2004 UEFA Champions League Final

The 2004 UEFA Champions League Final was a football match played on 26 May 2004 to decide the winner of the 2003–04 UEFA Champions League. AS Monaco, a Monaco-based club representing the French Football Federation, faced Portuguese side FC Porto at the Arena AufSchalke in Gelsenkirchen, Germany. Porto won the match 3–0, with Carlos Alberto, Deco and Dmitri Alenichev scoring the goals. Deco was named Man of the Match.

2004 UEFA Champions League Final
UCL2004Final.JPG
Match programme cover
Event2003–04 UEFA Champions League
Date26 May 2004
VenueArena AufSchalke, Gelsenkirchen
Man of the MatchDeco (Porto)[1]
RefereeKim Milton Nielsen (Denmark)
Attendance53,053
2003
2005

Porto's previous triumph in the competition had been in 1987 – although they had won the UEFA Cup in the previous season – while Monaco were playing in their first ever UEFA Champions League final. Both teams started their campaigns in the group stage and defeated former European champions on their way to the final: Porto beat 1968 and 1999 winners Manchester United while Monaco defeated nine-time champions Real Madrid.

Both teams were considered underdogs in the competition before reaching the final stages and were led by young managers. Monaco had hired former France national football team star Didier Deschamps as manager and Porto were led by rising star José Mourinho, who left the club for Chelsea a week after the match.

Monaco became the second team representing France to reach the Champions League final after Olympique de Marseille. Marseille lost their first appearance in the 1991 final, but triumphed two years later, defeating Milan. This was the fifth final in the history of the European Cup in which neither of the teams came from England, Germany, Italy or Spain, and the first since the 1991 final when Red Star Belgrade of Yugoslavia beat Marseille.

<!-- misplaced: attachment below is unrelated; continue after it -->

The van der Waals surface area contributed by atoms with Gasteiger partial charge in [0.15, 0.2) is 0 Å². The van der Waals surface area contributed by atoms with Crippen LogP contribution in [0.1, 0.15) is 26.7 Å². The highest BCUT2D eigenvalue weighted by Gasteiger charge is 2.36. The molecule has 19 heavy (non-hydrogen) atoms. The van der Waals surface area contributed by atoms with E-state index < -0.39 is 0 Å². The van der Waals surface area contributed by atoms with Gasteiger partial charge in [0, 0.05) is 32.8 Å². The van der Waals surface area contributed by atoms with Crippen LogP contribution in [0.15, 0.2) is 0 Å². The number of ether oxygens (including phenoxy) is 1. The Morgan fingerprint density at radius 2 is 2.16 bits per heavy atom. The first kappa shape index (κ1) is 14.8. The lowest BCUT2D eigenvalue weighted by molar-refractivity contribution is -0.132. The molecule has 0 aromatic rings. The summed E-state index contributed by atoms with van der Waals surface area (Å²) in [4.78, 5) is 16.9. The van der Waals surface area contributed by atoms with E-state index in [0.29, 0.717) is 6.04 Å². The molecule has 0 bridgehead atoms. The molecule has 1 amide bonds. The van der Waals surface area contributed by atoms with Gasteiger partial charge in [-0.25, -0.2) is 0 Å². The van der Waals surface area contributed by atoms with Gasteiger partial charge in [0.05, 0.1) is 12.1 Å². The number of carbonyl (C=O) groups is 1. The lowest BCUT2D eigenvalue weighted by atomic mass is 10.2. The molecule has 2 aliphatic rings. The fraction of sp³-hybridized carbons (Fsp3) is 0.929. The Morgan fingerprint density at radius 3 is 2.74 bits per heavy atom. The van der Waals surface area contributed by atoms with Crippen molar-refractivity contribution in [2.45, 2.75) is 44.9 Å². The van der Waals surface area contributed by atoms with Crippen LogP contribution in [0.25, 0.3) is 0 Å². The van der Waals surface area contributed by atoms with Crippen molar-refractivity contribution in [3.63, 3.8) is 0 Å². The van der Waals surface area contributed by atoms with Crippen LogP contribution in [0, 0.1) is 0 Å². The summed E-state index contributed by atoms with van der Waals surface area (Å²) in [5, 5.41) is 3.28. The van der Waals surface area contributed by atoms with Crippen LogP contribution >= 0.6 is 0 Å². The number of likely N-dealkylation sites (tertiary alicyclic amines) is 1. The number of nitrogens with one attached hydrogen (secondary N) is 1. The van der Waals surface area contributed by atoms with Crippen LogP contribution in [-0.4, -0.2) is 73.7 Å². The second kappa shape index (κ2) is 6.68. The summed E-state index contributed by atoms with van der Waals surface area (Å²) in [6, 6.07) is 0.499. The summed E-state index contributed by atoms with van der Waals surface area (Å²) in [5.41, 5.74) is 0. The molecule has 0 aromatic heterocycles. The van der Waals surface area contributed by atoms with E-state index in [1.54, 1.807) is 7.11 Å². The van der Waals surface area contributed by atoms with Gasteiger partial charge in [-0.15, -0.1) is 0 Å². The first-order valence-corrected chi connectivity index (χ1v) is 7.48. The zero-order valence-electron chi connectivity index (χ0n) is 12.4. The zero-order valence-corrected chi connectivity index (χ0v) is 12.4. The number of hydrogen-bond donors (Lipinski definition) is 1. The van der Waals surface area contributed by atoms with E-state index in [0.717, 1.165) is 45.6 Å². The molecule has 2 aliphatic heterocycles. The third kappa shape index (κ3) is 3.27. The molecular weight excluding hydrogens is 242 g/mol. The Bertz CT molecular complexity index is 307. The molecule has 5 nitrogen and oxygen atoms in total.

BackgroundEdit

MonacoEdit

Monaco finished second in the French Ligue 1 the previous season, meaning that they entered the Champions League at the group stage. Monaco were placed in Group C, alongside Deportivo La Coruña, PSV Eindhoven and AEK Athens. After a 2–1 in their first win in the Netherlands and a 4–0 win at the Stade Louis II against AEK Athens, Monaco travelled to Spain, losing 1–0 by Deportivo. The Monegasque adventure really began after the return match against Deportivo, when Monaco won 8–3, which represented the highest number of goals in one match in the history of the new version of the UEFA Champions League; this record lasted until 22 November 2016, when Legia Warsaw lost 8–4 to Borussia Dortmund. Croatian striker Dado Pršo scored four times, while captain Ludovic Giuly (2), Jérôme Rothen, Jaroslav Plašil and Édouard Cissé pulverised the Spanish defensive line. After two more draws against PSV Eindhoven and AEK Athens, Monaco finished at the top of Group C.